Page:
I just imagine it being so much harder now to be a tween or teen girl today. Everyone posts selfies on Instagram, we can literally Photoshop ourselves to look our “best.” I can just see myself as a 12-year-old obsessing for hours over which profile photo to use.
I do think it’s gone overboard, but growing girls have always been self-conscious about the way they look. Even if it was 50 years ago, everyone wore lipstick and they all had their hairdos. I think the deal is, it is an amazing thing to go from a girl to a woman and it happens in a short timespan. Even if society was giving nothing but beautiful messages, even in a perfect utopia, if you are flat chested and your best friend suddenly has big boobs, you’re both going to feel a little funny about it. It doesn’t help that the messages from the world are so confounding and toxic.
Definitely. As someone who has built her career around trying to help growing girls in the midst of those toxic messages—which often serve to derail the good advice you give—how do you make peace with it all?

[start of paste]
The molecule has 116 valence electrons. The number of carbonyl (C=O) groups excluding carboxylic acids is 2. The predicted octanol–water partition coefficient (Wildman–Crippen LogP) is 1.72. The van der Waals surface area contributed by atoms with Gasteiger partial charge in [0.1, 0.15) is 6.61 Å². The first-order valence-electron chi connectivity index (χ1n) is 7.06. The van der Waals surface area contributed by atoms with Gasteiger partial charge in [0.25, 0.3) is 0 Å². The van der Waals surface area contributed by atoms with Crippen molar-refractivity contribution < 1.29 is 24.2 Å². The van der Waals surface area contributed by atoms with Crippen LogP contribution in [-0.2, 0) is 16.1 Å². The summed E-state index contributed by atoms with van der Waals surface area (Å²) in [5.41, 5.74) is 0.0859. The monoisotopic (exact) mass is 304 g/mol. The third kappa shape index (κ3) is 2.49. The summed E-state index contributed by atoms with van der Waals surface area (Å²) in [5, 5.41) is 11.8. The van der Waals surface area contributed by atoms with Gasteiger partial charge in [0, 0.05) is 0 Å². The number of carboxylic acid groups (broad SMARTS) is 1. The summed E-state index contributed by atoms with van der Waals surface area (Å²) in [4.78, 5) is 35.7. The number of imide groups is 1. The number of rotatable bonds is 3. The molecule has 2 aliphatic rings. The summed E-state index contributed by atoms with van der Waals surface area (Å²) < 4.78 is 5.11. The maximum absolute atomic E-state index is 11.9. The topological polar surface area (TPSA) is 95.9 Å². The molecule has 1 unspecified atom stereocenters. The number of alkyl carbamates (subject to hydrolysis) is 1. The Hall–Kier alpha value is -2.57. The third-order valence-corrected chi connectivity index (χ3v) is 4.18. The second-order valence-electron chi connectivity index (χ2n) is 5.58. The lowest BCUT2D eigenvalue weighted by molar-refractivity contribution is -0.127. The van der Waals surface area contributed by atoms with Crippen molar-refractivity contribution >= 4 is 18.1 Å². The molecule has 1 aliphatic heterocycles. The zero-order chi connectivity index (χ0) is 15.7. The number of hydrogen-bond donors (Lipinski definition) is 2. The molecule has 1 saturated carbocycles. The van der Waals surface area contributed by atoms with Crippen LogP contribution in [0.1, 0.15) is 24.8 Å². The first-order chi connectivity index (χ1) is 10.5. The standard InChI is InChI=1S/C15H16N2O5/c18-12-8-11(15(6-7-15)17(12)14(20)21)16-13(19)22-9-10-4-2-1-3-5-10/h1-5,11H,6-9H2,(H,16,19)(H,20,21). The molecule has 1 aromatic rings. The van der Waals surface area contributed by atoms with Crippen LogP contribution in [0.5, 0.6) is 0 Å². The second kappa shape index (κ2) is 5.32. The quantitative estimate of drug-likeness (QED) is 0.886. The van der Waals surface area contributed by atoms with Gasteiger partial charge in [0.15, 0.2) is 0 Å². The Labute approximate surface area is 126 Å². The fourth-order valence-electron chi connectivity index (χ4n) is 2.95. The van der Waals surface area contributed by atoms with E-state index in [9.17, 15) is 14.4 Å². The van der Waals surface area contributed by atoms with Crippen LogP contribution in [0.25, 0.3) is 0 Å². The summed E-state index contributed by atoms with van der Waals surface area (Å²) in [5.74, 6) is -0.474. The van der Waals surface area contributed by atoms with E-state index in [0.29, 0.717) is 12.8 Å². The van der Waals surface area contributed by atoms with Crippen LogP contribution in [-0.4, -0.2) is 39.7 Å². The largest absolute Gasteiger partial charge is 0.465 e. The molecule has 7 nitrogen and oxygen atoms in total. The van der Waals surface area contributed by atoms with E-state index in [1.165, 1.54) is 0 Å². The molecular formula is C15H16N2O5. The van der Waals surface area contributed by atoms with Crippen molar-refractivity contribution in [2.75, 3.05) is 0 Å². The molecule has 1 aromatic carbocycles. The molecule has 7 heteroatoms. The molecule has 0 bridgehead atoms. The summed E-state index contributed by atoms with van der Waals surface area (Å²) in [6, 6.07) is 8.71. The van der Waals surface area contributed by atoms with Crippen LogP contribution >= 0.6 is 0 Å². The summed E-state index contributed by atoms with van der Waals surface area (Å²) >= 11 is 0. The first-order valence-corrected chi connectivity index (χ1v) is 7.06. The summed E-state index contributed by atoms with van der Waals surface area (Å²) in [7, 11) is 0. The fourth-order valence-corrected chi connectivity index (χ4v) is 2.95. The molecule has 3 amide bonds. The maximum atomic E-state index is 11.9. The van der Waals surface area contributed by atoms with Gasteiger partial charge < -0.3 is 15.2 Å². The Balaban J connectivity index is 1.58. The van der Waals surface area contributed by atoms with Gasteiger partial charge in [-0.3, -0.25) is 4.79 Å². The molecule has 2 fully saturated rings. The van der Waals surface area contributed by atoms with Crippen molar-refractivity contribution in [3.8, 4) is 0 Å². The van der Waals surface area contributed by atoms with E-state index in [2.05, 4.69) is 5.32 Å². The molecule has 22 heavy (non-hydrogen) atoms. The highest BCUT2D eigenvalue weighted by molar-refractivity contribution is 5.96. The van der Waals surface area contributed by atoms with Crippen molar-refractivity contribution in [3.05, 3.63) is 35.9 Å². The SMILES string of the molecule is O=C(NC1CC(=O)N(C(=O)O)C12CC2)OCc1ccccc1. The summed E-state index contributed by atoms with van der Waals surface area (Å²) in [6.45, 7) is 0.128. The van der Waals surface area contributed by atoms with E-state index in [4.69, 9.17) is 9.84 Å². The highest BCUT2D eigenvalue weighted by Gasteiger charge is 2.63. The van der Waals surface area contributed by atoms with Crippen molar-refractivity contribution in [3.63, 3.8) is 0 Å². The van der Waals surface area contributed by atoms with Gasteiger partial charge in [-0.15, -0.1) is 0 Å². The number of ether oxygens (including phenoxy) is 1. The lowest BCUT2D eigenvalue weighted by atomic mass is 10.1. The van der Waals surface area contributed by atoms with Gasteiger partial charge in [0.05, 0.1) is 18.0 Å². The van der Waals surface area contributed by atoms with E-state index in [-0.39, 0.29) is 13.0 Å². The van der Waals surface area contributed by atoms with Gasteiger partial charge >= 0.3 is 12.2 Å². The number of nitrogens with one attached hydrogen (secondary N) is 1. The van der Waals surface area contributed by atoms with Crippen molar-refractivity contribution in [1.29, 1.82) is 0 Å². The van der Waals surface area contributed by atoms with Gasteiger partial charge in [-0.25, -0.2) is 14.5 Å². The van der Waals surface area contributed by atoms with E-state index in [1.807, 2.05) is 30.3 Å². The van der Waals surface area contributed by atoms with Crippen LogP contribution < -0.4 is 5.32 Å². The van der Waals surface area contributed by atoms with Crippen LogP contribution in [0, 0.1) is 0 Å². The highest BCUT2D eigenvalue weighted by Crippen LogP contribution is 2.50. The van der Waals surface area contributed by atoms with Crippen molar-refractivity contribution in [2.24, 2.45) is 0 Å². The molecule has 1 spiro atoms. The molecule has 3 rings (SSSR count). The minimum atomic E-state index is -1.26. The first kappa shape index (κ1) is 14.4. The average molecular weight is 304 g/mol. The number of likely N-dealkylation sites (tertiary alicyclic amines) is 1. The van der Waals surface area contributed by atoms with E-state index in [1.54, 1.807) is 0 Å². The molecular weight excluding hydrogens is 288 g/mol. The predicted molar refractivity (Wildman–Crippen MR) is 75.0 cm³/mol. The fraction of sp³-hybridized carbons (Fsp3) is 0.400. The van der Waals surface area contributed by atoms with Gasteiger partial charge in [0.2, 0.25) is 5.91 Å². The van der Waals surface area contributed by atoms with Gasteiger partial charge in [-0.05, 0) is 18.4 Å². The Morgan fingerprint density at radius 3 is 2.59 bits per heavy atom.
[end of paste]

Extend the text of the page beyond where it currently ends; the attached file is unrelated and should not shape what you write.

I think that’s one of the main reasons I have recently moved into writing fiction for girls, after decades of writing advice and nonfiction. In fiction, I get to control that world. If a girl writes me and she has a horrible home life, I can give her hugs—well, I can give her words—but I can’t give her a new family. With fiction, though, I’m in charge. When I write a novel for children, I get to give it a happy ending. That makes me so happy because I can’t always do that for my Girls’ Life or Girltalk readers. I try—believe me, I try. Sometimes the advice is, “Hang on, it’s going to be so much easier in college.” That’s hard advice for somebody who is 15 and feeling trapped where they are. Even if there’s a light at the end of the tunnel, it still might be a long tunnel.
Has the way you define what a “girl” is changed, in light of new awareness around gender that has developed in society in recent years?
Sometimes I have trouble with definitions. I think there’s no easy way to define “girl” and I wouldn’t want to try, because that would be putting a girl in a box. I sometimes see posters that say like, “Girl: Glitter with a giggle!” or something. I hate that! But it’s not like I think every girl has to be a leader, or tough and strong necessarily. I just think it’s great if everybody can be kind but be kind and also strong, whether you’re a guy or a girl.
Georgia Perry is a journalist and humor writer based on the West Coast. You can follow her on Twitter.